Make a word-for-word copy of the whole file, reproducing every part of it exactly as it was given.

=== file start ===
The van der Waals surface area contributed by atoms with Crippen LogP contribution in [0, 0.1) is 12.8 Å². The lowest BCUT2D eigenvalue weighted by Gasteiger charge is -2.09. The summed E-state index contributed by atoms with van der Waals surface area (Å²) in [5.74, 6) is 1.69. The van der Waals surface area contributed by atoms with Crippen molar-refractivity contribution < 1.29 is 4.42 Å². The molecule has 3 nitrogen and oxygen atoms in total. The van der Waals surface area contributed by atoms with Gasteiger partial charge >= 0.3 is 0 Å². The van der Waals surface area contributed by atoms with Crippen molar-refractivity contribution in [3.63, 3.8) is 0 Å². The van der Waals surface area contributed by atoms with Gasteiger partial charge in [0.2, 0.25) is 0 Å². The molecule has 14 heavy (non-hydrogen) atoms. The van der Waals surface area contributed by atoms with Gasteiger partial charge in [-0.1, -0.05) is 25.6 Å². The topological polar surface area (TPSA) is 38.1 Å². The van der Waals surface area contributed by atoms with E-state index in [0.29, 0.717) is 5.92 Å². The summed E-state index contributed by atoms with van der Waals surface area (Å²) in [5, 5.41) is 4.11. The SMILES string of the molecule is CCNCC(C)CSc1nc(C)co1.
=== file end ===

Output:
The van der Waals surface area contributed by atoms with Crippen LogP contribution in [0, 0.1) is 12.8 Å². The lowest BCUT2D eigenvalue weighted by Gasteiger charge is -2.09. The summed E-state index contributed by atoms with van der Waals surface area (Å²) in [5.74, 6) is 1.69. The van der Waals surface area contributed by atoms with Crippen molar-refractivity contribution < 1.29 is 4.42 Å². The molecule has 3 nitrogen and oxygen atoms in total. The van der Waals surface area contributed by atoms with Gasteiger partial charge >= 0.3 is 0 Å². The van der Waals surface area contributed by atoms with Crippen molar-refractivity contribution in [3.63, 3.8) is 0 Å². The van der Waals surface area contributed by atoms with Gasteiger partial charge in [0.2, 0.25) is 0 Å². The molecule has 14 heavy (non-hydrogen) atoms. The van der Waals surface area contributed by atoms with Gasteiger partial charge in [-0.1, -0.05) is 25.6 Å². The topological polar surface area (TPSA) is 38.1 Å². The van der Waals surface area contributed by atoms with E-state index in [0.29, 0.717) is 5.92 Å². The summed E-state index contributed by atoms with van der Waals surface area (Å²) in [5, 5.41) is 4.11. The SMILES string of the molecule is CCNCC(C)CSc1nc(C)co1.